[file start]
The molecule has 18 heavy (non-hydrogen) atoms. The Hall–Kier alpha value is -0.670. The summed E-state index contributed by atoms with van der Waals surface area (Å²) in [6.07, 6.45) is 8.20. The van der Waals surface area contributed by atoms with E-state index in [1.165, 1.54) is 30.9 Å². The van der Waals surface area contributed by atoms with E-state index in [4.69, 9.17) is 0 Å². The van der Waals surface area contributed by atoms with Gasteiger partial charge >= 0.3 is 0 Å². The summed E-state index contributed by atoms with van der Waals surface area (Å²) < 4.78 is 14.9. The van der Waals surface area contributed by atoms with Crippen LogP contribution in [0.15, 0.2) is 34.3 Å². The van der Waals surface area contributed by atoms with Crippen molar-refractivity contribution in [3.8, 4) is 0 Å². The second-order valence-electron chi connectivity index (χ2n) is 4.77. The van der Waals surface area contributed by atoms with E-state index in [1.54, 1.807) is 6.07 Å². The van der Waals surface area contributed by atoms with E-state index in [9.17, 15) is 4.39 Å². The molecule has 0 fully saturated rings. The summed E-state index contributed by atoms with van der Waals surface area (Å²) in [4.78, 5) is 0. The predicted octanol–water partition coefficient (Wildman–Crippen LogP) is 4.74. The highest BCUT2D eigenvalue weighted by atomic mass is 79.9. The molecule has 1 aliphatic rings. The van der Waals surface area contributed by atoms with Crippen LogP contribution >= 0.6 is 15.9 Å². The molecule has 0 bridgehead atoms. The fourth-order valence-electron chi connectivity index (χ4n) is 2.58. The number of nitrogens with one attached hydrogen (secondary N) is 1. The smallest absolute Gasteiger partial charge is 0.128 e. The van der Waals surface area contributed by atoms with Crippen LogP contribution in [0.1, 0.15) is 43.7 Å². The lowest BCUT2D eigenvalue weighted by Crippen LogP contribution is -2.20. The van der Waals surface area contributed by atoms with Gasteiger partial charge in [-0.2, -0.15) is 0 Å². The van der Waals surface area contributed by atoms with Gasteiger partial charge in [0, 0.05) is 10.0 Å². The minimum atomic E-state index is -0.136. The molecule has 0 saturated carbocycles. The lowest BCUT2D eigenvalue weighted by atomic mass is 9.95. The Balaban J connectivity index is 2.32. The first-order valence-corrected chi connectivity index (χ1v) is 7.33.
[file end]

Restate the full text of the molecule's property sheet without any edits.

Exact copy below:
The molecule has 18 heavy (non-hydrogen) atoms. The Hall–Kier alpha value is -0.670. The summed E-state index contributed by atoms with van der Waals surface area (Å²) in [6.07, 6.45) is 8.20. The van der Waals surface area contributed by atoms with E-state index in [1.165, 1.54) is 30.9 Å². The van der Waals surface area contributed by atoms with E-state index in [4.69, 9.17) is 0 Å². The van der Waals surface area contributed by atoms with Gasteiger partial charge >= 0.3 is 0 Å². The summed E-state index contributed by atoms with van der Waals surface area (Å²) < 4.78 is 14.9. The van der Waals surface area contributed by atoms with Crippen LogP contribution in [0.15, 0.2) is 34.3 Å². The van der Waals surface area contributed by atoms with Crippen molar-refractivity contribution in [3.8, 4) is 0 Å². The second-order valence-electron chi connectivity index (χ2n) is 4.77. The van der Waals surface area contributed by atoms with E-state index in [1.54, 1.807) is 6.07 Å². The van der Waals surface area contributed by atoms with E-state index in [9.17, 15) is 4.39 Å². The molecule has 0 fully saturated rings. The summed E-state index contributed by atoms with van der Waals surface area (Å²) in [4.78, 5) is 0. The predicted octanol–water partition coefficient (Wildman–Crippen LogP) is 4.74. The highest BCUT2D eigenvalue weighted by atomic mass is 79.9. The molecule has 1 aliphatic rings. The van der Waals surface area contributed by atoms with Crippen LogP contribution >= 0.6 is 15.9 Å². The molecule has 0 bridgehead atoms. The fourth-order valence-electron chi connectivity index (χ4n) is 2.58. The number of nitrogens with one attached hydrogen (secondary N) is 1. The smallest absolute Gasteiger partial charge is 0.128 e. The van der Waals surface area contributed by atoms with Crippen LogP contribution in [0.1, 0.15) is 43.7 Å². The lowest BCUT2D eigenvalue weighted by Crippen LogP contribution is -2.20. The van der Waals surface area contributed by atoms with Gasteiger partial charge in [-0.2, -0.15) is 0 Å². The van der Waals surface area contributed by atoms with Gasteiger partial charge in [0, 0.05) is 10.0 Å². The minimum atomic E-state index is -0.136. The molecule has 0 saturated carbocycles. The lowest BCUT2D eigenvalue weighted by atomic mass is 9.95. The Balaban J connectivity index is 2.32. The first-order valence-corrected chi connectivity index (χ1v) is 7.33.